Ferguson, H.M. (2000) Larval colonisation and recruitment in the Pacific giant salamander (Dicamptodon tenebrosus) in British Columbia. Canadian Journal of Zoology, 78(7), pp. 1238-1242. (doi:10.1139/z00-054)
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Publisher's URL: http://dx.doi.org/10.1139/z00-054
Dicamptodon tenebrosus is a species at risk in Canada and little is known about its ability to recover from disturbance at any scale. I tested whether stream-dwelling larvae are capable of recolonising regions subjected to small disturbances (25- to 40-m artificially depleted reaches) within 1 year, and compared the contributions of larval dispersal and adult reproduction to repopulation of barren areas. Numerical recovery from depletions in these stream sections was predicted to take 6-42 months. Only 4-5% of larvae in reaches adjacent to the depleted zones became colonists in 13 months. Colonisation occurred both by upstream and downstream movements and by larvae of different sizes. Local reproduction appears to be a more effective means of repopulating an area than larval immigration. In one reproductive event, an adult female could provide an equal or greater number of colonists than is supplied by neighbouring stream sections holding 200+ larvae.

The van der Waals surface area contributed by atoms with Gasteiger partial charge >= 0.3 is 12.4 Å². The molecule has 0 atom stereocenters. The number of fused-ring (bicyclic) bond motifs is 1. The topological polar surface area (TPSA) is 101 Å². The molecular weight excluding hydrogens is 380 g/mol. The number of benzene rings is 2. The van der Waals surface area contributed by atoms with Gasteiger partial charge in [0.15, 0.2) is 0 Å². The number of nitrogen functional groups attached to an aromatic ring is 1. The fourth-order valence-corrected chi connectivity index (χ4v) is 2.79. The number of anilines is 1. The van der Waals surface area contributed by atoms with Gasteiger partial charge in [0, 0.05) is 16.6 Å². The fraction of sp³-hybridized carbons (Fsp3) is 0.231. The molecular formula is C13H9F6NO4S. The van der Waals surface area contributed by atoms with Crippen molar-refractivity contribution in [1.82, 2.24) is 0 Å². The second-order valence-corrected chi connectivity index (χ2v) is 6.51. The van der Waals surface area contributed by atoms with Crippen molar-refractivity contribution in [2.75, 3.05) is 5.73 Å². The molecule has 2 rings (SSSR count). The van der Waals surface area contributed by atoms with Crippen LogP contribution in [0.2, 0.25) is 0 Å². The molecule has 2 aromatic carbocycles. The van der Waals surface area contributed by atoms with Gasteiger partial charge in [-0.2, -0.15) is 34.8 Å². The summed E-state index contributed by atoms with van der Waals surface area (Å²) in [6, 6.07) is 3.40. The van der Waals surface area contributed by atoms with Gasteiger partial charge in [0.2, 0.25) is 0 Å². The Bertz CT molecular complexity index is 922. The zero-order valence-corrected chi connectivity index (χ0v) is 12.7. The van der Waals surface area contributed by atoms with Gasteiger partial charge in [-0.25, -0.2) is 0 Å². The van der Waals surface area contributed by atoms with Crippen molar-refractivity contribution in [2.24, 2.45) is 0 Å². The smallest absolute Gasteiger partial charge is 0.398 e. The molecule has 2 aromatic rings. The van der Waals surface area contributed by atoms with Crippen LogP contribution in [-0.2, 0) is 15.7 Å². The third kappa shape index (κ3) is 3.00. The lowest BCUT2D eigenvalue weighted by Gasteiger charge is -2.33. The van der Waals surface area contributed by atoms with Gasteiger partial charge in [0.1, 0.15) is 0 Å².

|Glasgow Author(s) Enlighten ID:||Ferguson, Dr Heather|
|College/School:||College of Medical Veterinary and Life Sciences > Institute of Biodiversity Animal Health and Comparative Medicine|
|Journal Name:||Canadian Journal of Zoology|
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